With the advent of the crowdfunding era, financial interests in business enterprises may look less like investment instruments commonly known as common stock or debentures, and more like loans, gambling bets, rights to consumable products or services or charitable or other nonprofit donations. A closer look at innovations in interests, instruments and offerings in the crowdfunding era preceding the enactment of the Jumpstart Our Business Startups Act (JOBS Act) offers a basis for comparisons and contrasts that raises questions about the categorization of instruments regulated as securities. These and other questions are important to a rethinking of the structure of financial and financially related regulation in and outside the realm of U.S. securities law.
Specifically, innovations in financial interests and instruments that immediately preceded the JOBS Act raise a number of important questions about regulatory authority and interpretation. How do we classify the instruments that represent complex or hybrid financial interests in business enterprises? What area of regulation should apply to them? Why? What do the answers to those questions tell us, if anything, about the current (and possible future) structure and function of domestic and international financial regulation? This essay preliminarily explores the features of certain financial instruments in an effort to begin to answer these questions by focusing on what a security — a statutory and regulatory category including specific financial instruments — is and should be under federal securities law.
Reforming LIBOR: Wheatley versus the Alternatives, by Stephen M. Bainbridge, University of California, Los Angeles (UCLA) - School of Law, was recently posted on SSRN. Here is the abstract:
The London Interbank Offered Rate (LIBOR) is the trimmed average interest rate for interbank loans by a panel of leading London banks. LIBOR is the most widely used benchmark rate. An estimated $350 trillion in financial products are based on the LIBOR rate.
In late June 2012, a major scandal broke when Barclays PLC — one of the panel banks whose rates went into calculating LIBOR — agreed to pay $453 million in fines to UK and US regulators to settle allegations that Barclays had attempted to manipulate the LIBOR rate. The probe by multiple national regulators around the world quickly spread to include several other global banks.
In response, the United Kingdom’s Chancellor of the Exchequer charged a commission led by Martin Wheatley with conducting an independent review of the setting and usage of LIBOR. In September 2012, Wheatley released a report proposing a comprehensive 10-point reform plan. In October, the UK Government announced that it accepted “the recommendations of Martin Wheatley’s independent review of LIBOR in full.”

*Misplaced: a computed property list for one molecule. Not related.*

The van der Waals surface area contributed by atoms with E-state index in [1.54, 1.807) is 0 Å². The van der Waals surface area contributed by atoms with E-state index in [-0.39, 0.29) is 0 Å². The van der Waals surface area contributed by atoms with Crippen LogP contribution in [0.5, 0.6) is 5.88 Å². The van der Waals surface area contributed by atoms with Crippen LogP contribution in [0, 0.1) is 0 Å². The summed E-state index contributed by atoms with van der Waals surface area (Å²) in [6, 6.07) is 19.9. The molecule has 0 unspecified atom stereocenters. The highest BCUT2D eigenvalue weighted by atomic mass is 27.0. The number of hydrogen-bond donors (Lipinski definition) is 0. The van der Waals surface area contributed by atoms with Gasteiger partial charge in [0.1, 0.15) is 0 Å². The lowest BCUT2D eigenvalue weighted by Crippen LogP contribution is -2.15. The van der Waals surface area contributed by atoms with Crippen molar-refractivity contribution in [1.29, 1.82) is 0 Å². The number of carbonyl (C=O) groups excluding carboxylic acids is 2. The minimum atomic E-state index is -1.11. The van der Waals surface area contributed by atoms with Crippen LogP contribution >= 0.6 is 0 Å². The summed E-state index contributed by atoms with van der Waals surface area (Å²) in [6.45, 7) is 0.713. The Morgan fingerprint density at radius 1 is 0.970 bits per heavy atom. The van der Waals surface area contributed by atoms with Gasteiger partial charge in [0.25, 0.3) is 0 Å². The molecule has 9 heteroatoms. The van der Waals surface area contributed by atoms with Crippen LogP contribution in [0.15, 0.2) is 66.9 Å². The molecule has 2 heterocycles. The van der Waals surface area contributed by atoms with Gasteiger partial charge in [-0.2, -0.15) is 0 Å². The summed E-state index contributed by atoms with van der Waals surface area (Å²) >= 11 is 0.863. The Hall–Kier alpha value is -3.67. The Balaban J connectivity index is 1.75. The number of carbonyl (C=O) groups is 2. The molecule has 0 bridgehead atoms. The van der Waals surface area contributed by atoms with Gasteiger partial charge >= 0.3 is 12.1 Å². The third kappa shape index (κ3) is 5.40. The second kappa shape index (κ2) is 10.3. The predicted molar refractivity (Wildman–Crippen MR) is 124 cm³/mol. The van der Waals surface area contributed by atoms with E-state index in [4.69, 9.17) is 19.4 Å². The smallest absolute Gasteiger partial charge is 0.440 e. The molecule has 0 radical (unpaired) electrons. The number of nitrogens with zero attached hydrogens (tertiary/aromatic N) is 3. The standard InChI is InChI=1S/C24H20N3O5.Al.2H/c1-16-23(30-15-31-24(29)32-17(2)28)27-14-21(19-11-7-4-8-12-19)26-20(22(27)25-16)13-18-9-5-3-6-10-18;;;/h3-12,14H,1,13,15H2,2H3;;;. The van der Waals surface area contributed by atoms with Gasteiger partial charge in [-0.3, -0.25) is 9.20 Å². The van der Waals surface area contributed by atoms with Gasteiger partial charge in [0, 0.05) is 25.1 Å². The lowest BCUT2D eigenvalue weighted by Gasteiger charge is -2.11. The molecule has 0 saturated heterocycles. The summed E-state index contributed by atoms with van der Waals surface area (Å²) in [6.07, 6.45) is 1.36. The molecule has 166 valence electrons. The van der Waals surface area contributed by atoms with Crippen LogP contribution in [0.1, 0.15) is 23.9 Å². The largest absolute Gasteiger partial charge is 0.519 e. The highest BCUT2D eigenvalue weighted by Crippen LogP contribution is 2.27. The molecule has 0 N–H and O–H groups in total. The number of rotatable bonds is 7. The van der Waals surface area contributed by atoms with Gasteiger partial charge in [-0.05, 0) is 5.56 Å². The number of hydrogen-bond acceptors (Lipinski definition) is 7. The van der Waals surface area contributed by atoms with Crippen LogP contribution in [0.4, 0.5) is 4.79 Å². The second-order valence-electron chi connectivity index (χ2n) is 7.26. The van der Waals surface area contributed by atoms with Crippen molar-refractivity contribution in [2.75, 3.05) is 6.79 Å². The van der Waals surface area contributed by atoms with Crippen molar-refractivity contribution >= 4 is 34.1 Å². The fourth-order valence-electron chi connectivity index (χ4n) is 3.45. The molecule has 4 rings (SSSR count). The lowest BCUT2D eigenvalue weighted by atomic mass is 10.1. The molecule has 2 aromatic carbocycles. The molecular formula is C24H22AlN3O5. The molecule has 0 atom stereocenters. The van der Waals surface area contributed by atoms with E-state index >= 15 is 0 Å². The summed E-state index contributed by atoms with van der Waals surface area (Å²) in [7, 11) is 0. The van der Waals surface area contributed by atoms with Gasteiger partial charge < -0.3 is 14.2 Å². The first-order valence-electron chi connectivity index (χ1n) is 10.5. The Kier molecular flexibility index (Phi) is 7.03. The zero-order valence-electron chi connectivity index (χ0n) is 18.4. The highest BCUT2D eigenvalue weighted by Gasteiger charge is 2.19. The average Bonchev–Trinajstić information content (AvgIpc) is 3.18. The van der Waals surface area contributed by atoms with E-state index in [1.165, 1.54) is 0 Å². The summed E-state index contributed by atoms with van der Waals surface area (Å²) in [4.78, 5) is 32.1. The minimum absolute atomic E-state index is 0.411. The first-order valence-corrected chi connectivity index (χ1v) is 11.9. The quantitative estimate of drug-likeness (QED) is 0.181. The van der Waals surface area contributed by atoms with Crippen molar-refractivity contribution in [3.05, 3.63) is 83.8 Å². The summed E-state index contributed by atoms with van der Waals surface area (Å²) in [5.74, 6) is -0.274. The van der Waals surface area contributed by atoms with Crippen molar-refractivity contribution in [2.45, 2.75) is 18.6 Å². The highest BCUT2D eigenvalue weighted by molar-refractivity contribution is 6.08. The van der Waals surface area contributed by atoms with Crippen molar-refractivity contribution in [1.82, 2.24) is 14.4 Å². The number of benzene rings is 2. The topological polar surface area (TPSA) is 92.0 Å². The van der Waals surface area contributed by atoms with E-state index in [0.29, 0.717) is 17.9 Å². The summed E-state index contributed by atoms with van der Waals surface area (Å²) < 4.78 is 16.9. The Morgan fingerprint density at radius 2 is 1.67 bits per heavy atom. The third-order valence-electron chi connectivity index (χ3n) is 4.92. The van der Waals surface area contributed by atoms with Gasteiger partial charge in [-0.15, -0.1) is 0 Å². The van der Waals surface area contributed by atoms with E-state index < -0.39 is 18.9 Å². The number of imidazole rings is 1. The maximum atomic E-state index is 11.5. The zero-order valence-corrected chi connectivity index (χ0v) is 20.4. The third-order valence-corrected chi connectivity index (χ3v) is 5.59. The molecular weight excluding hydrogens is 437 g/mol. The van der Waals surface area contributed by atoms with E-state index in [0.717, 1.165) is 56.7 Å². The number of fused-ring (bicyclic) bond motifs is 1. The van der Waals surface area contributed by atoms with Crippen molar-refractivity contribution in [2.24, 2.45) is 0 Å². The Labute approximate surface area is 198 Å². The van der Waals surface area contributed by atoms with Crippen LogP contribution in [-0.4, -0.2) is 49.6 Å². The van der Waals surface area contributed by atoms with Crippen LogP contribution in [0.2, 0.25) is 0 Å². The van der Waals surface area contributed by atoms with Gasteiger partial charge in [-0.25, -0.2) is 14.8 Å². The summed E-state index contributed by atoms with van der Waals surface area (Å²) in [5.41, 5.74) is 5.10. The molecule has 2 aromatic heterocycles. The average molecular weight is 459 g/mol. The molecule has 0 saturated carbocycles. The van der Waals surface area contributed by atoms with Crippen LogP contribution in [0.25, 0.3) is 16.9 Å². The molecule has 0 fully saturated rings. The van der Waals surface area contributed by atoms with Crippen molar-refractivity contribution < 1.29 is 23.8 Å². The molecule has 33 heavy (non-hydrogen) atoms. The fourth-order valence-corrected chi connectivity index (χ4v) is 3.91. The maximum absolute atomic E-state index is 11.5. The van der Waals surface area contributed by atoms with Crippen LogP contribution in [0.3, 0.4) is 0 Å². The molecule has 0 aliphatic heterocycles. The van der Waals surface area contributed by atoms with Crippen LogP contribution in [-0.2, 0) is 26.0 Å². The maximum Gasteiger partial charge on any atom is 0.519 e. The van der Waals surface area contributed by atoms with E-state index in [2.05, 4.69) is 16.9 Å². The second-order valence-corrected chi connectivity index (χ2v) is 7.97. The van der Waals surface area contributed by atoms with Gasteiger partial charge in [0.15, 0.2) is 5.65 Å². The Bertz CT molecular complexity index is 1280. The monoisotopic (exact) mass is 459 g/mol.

Even though Wheatley’s recommendations likely will have been implemented by the time this article appears in print, they are still deserving of analysis. First, changes and amendments may be necessary to further improve the process, perhaps including some of those suggested in this Article. Second, while LIBOR is one of the most important benchmark rates, it is not the only such rate. Some of these other benchmarks are already under scrutiny. Assessing the merits of various LIBOR reforms therefore may be helpful as regulators evaluate whether these other benchmark rates require similar reform.
In light of LIBOR’s systemic importance as a global interest rate benchmark and the compelling evidence of rate manipulation by panel banks, reforming LIBOR was both a political and economic incentive. This Article explores a number of alternatives that were available to the UK government.
The Article concludes that leaving the problem to market forces had failed and, moreover, was politically unfeasible. Switching to a government-supplied alternative benchmark was both impractical and unwise as a policy matter, as was installing a government agency as a replacement for BBA as the LIBOR administrator. Although vesting the LIBOR administrator with sufficiently strong intellectual property rights to ensure an adequate stream of licensing fees to provide adequate incentives for the administrator and panel banks is an important part of a reform package, but — contrary to what some commentators have suggested — is not viable as a stand-alone reform.
In contrast to the alternatives, the Wheatley Review provides a comprehensive reform package that has proven politically attractive and seems likely to significantly enhance LIBOR’s credibility and attractiveness as a interest rate benchmark. To be sure, the Wheatley regime is not perfect. To the contrary, this Article suggests a number of ways in which it can be expanded and improved. Over all, however, the analysis of the Wheatley Review herein strongly suggests that it will prove a viable starting point as a blueprint for reforming LIBOR and other interest rate benchmarks.